With all due respect to Lettuce's A Tribute to Miles DavisWitches Stew (Self Produced, 2017) and the all-star ensemble dubbed Bitches Brew Revisited, M.E.B. (formerly known as Miles Electric Band) is an inordinately creative homage to Miles Davis. And given the continually experimental path The "Man With The Horn" chose to follow throughout his career, it is no doubt one of which he would approve.
That You Not Dare To Forget is a slightly less than half-hour audio collage incorporating previously and newly-recorded samples of music, sound effects and a myriad of post-production touches. As such, the album is ideal for headphone listening, but the LP compels close listening no matter the approach, if only to discern where one component leaves off and another begins. Sonic threads inextricably interweave and/or fully mesh in overlap on "Hail to the Real Chief (Long Version)," but John Scofield's sinuous guitar is nonetheless a highlight there, befitting his 1980s tenure in the late jazz icon's band.
The other three of the five tracks work much the same way, with the varied ingredients all leavening the mix. Produced by Grammy Award-winners Lenny White and Vince Wilburn Jr.both of whom played with Davis at different junctures of his career. "Bitches Are Back" is built around a found trumpet recording combined with new playing by legendary bassist Ron Carter and drummers Wilburn and White. Plus, it features a sample of the song "Bridging The Gap" by Nas as well as a new rap by Blu and scratches by DJ Arkitek.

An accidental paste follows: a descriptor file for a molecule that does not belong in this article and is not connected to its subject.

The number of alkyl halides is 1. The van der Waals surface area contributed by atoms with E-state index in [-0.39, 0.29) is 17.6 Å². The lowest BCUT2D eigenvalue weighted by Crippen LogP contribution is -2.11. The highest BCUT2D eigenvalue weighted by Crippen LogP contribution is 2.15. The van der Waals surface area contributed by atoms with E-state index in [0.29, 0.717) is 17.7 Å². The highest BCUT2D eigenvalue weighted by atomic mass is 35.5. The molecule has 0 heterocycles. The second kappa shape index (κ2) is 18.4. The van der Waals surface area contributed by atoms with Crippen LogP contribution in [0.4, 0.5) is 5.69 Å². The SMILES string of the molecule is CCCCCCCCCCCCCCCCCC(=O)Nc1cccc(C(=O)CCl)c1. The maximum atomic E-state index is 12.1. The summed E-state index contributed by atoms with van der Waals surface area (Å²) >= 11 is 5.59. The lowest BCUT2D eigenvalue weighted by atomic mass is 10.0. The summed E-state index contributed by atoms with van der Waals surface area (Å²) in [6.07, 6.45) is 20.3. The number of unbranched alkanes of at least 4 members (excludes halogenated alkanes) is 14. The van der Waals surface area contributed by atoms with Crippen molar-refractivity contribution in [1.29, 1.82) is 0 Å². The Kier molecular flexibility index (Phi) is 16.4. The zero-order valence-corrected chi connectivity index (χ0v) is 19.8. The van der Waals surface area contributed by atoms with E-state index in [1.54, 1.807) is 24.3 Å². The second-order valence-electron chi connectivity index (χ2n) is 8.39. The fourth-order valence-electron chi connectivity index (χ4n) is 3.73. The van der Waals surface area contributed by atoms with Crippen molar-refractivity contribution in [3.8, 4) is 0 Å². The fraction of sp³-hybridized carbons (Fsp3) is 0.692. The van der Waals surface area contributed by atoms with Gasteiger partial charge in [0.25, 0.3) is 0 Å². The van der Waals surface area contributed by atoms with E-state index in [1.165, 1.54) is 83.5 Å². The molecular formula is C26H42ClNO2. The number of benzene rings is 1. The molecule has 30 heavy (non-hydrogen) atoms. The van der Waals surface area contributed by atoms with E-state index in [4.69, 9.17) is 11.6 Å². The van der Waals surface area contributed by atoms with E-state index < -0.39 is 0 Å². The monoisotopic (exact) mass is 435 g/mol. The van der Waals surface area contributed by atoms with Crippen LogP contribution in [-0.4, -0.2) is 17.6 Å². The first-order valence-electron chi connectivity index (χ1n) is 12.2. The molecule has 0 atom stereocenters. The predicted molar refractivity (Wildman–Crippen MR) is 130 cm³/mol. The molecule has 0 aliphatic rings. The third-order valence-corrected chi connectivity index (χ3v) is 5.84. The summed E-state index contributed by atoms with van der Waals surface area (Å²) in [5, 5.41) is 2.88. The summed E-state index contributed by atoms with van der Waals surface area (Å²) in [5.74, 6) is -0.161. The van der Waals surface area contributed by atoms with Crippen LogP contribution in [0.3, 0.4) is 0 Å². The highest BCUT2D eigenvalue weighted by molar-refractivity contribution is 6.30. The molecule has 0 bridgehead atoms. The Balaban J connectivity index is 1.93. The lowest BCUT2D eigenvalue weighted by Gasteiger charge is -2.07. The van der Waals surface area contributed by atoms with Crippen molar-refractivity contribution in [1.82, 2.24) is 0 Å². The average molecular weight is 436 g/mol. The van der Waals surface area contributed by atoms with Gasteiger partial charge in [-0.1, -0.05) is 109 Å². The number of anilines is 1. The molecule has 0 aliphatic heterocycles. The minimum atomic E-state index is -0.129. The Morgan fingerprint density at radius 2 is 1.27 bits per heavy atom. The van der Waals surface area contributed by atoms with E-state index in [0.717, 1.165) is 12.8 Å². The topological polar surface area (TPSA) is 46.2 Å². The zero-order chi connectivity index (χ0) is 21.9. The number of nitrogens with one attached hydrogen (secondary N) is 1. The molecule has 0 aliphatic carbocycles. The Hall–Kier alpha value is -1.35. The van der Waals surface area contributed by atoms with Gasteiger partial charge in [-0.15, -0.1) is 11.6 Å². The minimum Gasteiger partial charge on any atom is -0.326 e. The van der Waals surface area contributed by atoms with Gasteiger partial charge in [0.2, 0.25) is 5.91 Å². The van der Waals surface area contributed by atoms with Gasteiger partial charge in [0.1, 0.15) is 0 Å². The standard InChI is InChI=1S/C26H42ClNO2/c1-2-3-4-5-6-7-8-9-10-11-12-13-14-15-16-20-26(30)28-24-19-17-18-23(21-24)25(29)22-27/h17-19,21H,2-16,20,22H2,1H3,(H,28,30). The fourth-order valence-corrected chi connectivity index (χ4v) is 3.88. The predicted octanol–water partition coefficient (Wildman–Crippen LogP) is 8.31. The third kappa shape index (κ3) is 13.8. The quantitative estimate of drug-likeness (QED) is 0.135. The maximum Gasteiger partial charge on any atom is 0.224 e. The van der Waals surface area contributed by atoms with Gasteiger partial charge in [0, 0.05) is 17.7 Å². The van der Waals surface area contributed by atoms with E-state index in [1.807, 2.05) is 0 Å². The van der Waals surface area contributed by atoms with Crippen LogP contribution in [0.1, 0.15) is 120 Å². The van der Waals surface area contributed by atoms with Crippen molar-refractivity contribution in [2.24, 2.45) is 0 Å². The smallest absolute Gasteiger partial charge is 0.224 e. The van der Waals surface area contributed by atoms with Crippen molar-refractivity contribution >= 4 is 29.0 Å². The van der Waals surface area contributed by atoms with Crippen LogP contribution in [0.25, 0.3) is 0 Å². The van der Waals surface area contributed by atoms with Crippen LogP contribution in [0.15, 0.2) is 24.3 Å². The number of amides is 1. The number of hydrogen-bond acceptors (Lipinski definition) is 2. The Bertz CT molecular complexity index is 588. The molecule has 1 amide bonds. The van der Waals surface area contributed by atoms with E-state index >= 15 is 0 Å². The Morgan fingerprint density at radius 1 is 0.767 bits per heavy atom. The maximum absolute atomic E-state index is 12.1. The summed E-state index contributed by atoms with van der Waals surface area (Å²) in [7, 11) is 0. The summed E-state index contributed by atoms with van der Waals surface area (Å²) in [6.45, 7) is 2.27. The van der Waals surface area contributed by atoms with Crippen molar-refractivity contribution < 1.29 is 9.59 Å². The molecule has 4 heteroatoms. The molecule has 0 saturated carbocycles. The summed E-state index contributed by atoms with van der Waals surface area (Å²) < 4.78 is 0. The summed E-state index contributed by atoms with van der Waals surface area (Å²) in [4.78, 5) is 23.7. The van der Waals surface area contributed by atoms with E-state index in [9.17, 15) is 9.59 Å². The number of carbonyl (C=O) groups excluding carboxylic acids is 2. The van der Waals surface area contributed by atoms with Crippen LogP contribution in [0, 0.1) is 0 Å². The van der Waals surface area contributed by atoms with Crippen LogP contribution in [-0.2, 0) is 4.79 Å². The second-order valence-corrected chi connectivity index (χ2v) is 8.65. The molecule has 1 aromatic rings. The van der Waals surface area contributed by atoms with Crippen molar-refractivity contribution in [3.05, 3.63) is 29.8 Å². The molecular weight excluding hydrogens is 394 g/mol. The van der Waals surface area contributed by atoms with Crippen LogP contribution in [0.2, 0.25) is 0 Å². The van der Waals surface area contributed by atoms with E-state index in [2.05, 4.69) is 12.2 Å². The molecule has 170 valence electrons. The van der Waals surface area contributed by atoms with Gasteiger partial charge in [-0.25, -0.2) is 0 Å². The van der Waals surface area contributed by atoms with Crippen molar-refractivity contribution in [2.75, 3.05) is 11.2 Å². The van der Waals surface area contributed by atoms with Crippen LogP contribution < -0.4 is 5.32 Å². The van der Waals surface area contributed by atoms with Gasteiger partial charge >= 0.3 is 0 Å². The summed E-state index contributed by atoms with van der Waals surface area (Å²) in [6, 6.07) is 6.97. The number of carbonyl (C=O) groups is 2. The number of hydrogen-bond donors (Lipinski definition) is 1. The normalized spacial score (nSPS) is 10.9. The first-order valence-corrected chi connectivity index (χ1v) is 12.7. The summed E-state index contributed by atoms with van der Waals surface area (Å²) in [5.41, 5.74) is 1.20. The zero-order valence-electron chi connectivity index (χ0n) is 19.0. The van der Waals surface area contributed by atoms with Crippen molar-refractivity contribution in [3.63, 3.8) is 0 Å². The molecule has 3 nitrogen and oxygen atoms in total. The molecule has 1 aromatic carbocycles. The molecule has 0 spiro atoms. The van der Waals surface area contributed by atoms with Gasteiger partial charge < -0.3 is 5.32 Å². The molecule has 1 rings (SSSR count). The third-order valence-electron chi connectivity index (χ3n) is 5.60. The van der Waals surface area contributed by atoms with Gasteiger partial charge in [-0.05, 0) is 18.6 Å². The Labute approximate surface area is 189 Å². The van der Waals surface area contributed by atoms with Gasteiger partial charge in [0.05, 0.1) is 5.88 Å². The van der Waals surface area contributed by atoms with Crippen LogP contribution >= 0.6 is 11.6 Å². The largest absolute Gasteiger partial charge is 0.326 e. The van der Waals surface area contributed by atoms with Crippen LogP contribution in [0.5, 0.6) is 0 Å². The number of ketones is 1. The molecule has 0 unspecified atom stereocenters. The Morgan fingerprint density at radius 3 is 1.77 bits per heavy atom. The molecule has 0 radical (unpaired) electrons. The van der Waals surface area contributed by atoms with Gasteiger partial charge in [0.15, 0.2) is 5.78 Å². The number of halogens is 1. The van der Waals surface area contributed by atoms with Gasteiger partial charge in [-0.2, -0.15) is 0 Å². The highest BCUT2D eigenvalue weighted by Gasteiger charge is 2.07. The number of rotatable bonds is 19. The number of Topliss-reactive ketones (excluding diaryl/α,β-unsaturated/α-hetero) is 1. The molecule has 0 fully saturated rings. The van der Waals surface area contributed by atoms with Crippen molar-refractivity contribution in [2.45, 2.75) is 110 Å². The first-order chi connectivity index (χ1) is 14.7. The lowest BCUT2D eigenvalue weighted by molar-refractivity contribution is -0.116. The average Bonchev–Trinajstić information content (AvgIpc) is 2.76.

The cinematic scope of the sound here, combined with the rhythmic wordplay, conjures an almost hallucinatory sense of time passing, slowly at first, then faster and back again. "Over My Shoulder" is a bit more conventional, with horns jousting back and forth with Living Colour's Vernon Reid's biting electric guitar. Yet that cut's placement in the track sequencing, as with the warm and tranquil "Mellow Kisses," only reaffirms the overall musicality of the arrangements here.
That You Not Dare To Forget is certainly of a piece with latter-day Miles albums like Tutu (Warner Bros, 1986), co-produced by bassist Marcus Miller who appears here. The title song, featuring Rashae Reeves' powerful spoken word performance, hearkens back even further into the past to A Tribute to Jack Johnson (Columbia, 1971).
Further emblematic of the length to which the producers and players so thoroughly devoted themselves to this project is the kaleidoscopic color scheme of the cover graphics. An original work by Afrofuturist painter Mikel Elam is the finishing touch on a set that redefines the phrase "complete package."
Hail to the Real Chief (Long Version); Bitches Are Back; Over My
Shoulder; Mellow Kisses; That You Not Dare To Forget.
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